So, lets just labour the point here.

Rape is NEVER the woman's fault.
No-one 'asks' to be raped.
Regardless of what she was doing or wearing, what happened to her was STILL rape. Drunk? Rape. 'Provocatively' dressed? Raped. Alone at night? Rape. Being female? Rape. Being male? Rape. Being an 'easy target' in any way? Rape. It doesn't matter how the victim responded to the attack, if it was non consensual, it was rape, and remains as illegal as if they were swaddled head to toe in thick winter clothes and had tried to beat the crap out of their attacker in their efforts to escape.

Why is has she chosen this subject today, you may well ask. The BBC reports the apology from a Muslim cleric about his sermon which compared non-hijab-wearing women to 'uncovered meat'.

"If you take out uncovered meat and place it outside... and the cats come and eat it... whose fault is it, the cats' or the uncovered meat?" he asked.

The uncovered meat is the problem, he went on to say.

"If she was in her room, in her home, in her hijab, no problem would have occurred," he added.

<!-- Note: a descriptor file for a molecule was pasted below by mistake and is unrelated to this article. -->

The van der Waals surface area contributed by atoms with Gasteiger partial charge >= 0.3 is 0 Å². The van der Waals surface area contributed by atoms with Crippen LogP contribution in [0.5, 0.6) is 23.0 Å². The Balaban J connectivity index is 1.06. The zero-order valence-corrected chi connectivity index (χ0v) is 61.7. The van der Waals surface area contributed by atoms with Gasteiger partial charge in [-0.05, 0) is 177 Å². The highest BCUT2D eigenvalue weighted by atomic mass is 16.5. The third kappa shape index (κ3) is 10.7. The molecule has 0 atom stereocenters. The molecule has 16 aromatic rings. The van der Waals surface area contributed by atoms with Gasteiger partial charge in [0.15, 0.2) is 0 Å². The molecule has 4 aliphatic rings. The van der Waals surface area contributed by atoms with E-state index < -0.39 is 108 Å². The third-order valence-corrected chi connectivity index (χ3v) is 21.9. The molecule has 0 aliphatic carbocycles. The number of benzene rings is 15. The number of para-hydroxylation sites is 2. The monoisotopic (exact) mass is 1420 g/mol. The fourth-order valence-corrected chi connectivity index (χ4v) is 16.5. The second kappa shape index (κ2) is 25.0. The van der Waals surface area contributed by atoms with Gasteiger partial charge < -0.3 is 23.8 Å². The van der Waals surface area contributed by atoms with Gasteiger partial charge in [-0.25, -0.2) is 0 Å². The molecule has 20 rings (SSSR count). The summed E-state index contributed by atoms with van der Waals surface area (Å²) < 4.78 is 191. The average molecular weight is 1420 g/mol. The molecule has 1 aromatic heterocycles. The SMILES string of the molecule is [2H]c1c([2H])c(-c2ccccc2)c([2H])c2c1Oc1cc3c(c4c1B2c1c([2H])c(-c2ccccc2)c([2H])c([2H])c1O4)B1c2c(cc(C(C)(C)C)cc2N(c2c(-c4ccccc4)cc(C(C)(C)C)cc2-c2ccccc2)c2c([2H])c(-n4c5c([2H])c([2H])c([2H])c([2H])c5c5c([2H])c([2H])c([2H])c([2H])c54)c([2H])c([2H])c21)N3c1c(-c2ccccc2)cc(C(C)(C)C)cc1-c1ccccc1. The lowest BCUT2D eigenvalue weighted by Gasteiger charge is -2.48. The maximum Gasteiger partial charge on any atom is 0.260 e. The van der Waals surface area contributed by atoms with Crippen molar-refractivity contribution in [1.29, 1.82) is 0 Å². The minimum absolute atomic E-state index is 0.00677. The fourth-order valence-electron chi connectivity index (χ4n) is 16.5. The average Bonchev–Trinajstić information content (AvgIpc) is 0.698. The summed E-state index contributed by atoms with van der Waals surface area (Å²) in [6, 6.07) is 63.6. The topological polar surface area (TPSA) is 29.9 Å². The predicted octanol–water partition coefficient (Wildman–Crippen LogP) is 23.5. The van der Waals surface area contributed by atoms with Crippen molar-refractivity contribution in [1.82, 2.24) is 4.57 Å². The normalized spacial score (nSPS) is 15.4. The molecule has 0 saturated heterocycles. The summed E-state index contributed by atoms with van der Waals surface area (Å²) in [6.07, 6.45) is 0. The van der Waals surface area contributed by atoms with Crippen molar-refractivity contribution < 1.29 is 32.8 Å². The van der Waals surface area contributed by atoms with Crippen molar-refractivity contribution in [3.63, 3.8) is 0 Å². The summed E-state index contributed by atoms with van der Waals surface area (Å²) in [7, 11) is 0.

Sheikh Hilali also condemned women who swayed suggestively and wore make-up, implying they attracted sexual assault.

He has apologised after an outcry by Muslim women in Australia, saying '...the sermon was targeted against men and women who engaged in extra-marital sex and did so through alluring types of clothes...'.
Try fitting that in. It doesn't quite fit with the wording, does it? Oh, for the record, women who wear the hijab and/or stay at home get raped too. In fact, the majority of sexual assaults and rapes are carried out by people, such as friends and family members, who knew the victim well - not by the stereotypical shadowy monster in a dark alleyway (though, of course, this happens too). In these cases, they cannot be safe in their rooms, and no amount of modest apparel will change that. Changing attitudes towards women will.